All three forms of power – money, fame, and physical strength – are useful, when understood and exercised wisely. But they become weaknesses when they are the primary object of those who use them. They are mere things – they rise and fall, are born and die. They are derivative types of power. They are passing forms of the greatest power.

The greatest power is the Power that Creates, Upholds, and is ever Re-making the universe: All Life, All Physical Reality, All Things, All Unseen Energies. Love may be one of its manifestations, but in its essence, its truest existence, the Real Power is deeper by far than any one attribute or characteristic. It is deeper and stronger, more vast and intimate, even than Love.

It is ours. It is yours — and mine – and everyone’s. It belongs to each, and to all, and to none. It is always available. It costs no coin. It never fades. It has greater strength than bombs or bullets, fists or weapons. It is always available.

But how are we to reach it, to access it, to receive it, to shape it, to use it?

It is actually quite simple. As our previous posts have set out, especially “On Beginning” and “On Entering the Realms Within,” all we need is to breathe, become fully attentive to our bodies and surroundings, and then turn our gaze and our attention inward. Look to the place within which is aware of the rising and falling, the coming and going, of perceptions and thoughts. Allow images to arise from our imagination. And go to the source of the risings: the dark place within, the doorway to the Inward Universe. “Darkness within darkness, the gate to all mystery.” It is with us always, awake or asleep, conscious or distracted. It is the Primal Darkness, our own participation in the Unseen Presence. As the poet Rilke puts it:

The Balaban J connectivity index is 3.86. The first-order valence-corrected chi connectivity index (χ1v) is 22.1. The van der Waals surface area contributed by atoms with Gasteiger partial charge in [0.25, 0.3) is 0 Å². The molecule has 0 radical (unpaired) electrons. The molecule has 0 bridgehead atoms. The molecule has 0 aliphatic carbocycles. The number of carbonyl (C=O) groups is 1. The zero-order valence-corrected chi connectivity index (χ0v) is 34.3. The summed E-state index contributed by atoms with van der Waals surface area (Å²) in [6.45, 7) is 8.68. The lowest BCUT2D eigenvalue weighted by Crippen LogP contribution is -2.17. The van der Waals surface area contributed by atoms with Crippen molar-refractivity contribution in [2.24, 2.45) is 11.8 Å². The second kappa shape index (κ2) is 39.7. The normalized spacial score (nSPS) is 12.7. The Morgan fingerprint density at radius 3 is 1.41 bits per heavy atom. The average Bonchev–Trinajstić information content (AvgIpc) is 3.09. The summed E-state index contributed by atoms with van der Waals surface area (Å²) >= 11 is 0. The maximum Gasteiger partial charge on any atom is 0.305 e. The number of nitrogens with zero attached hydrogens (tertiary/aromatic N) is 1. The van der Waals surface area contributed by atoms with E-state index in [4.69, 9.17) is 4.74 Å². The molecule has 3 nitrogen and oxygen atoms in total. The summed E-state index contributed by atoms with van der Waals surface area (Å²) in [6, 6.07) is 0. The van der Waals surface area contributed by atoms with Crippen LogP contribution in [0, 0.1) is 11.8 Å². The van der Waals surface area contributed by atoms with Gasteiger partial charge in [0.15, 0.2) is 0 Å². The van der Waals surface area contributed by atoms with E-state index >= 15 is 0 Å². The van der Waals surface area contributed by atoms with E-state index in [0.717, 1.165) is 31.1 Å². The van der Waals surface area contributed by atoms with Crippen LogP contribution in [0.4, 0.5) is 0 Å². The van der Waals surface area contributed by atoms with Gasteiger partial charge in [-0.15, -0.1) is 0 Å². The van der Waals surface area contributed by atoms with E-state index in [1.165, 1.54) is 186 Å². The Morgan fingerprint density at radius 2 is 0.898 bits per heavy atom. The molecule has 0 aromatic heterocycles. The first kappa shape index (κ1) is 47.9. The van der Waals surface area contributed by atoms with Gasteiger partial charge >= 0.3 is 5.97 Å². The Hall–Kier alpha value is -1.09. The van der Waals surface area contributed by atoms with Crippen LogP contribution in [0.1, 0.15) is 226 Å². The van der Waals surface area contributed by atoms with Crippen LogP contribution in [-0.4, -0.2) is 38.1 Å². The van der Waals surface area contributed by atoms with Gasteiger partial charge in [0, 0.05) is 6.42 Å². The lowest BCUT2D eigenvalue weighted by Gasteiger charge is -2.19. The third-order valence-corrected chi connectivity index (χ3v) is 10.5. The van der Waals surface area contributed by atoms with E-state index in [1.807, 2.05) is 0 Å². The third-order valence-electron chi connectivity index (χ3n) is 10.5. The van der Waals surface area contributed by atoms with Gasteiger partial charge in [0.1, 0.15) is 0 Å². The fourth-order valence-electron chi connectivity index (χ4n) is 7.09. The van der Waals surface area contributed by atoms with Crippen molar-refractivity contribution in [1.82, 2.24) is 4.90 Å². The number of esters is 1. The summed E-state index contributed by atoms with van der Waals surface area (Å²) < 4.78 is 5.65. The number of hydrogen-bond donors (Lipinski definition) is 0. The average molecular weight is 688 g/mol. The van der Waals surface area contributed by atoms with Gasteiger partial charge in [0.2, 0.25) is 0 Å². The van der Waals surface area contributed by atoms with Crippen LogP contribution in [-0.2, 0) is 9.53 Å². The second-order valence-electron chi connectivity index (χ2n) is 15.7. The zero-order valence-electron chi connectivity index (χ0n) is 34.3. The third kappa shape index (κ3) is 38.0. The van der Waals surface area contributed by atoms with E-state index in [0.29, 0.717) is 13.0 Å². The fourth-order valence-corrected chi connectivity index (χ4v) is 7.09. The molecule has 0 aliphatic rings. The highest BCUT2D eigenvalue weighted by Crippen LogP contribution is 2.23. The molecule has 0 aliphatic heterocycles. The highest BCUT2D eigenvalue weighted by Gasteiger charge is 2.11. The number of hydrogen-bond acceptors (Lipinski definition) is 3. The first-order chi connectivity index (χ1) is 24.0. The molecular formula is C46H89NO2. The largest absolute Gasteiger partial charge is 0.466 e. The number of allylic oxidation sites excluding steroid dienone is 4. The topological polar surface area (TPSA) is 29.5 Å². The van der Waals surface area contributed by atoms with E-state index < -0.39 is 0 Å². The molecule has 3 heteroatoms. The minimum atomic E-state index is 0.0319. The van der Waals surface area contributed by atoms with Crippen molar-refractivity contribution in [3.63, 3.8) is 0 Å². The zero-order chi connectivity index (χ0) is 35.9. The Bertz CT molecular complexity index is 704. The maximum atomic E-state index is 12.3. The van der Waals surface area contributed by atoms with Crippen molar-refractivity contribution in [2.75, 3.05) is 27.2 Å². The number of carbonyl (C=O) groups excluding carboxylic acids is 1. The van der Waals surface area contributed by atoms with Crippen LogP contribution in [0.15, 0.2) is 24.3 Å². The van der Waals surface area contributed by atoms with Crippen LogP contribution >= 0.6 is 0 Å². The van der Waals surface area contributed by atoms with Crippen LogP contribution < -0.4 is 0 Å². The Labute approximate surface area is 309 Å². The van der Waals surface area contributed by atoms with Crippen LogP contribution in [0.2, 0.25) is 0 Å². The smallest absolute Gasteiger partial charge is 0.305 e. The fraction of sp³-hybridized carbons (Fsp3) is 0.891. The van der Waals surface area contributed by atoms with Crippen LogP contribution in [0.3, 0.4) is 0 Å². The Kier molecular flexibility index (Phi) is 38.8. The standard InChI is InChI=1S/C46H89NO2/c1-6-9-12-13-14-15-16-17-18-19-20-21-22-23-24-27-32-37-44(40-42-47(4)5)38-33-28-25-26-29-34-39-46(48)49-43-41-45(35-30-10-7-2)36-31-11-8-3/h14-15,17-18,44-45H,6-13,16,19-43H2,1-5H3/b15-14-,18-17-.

“Darkness, my darkness, I stand here with you,
And everything passes outside.”

This Darkness, this Source, is the inner ocean from which all things come. Whenever we need power, let us turn to it, stand in it, rest in it, become and remain conscious of it. It is the source of dreams, the place of deep rest, of creativity and command. This is the Power that gives us all other powers.

Careful, consistent, and courageous spiritual practice brings us to the gates, and then the dwelling place, of this greatest of powers. In our inner journeying, we can converse with this power; listen to it; rest in its silent strength; receive its exquisite embrace. Returning to it, we will always discover something new from its depths and riches.

This Great Power will guide us in all our required tasks. Let us allow it to bring to form what we seek, what we need. Let us work with what surfaces from it. Let us claim its beauty. This is the power of the Creator, the Creative, the Creating – our Power, the Spirit’s greatest gift.

Basking in it, we are the Creators. We are the New World Coming. In us, the realm of blessing and beauty and bounty is awake, and alive, and active. “Be really whole, and all things will come to you.”

All of us can sense it.  We can sniff it in the breeze.  We can feel it in the altered ever-changing rhythms of existence; the stresses and overwhelming sweetness of daily living; in the bizarre weather of droughts and floods; in the toxic anxiety of unfulfillable expectations; in a corrupt culture and politics; in endemic violence against the vulnerable.  In an economic system driven by greed and apparently unaccountable executive criminality; in the lack of beauty in public spaces and places; in the transformation of things, people, and the Earth itself into allegedly quantifiable “money value” or “sales price;” all also know that something is deeply amiss.  This unjust decadent unsustainable system, this arrangement of seeming reality, cannot stand.  It is falling apart.  The sound of its crashing echoes in our ears, whether we are awake, sleeping, or dreaming.

Capitalism is ending.  This is not just an economic diagnosis.  It is a cultural and spiritual one.  The “way the world works” which emerged from European feudalism 500 years ago, conquered the world politically and culturally, and now claims to march everywhere triumphant, punishing attempts at democracy and solidarity, killing people of color in the US, Europe, and over the globe with systematic glee.  . . it is over.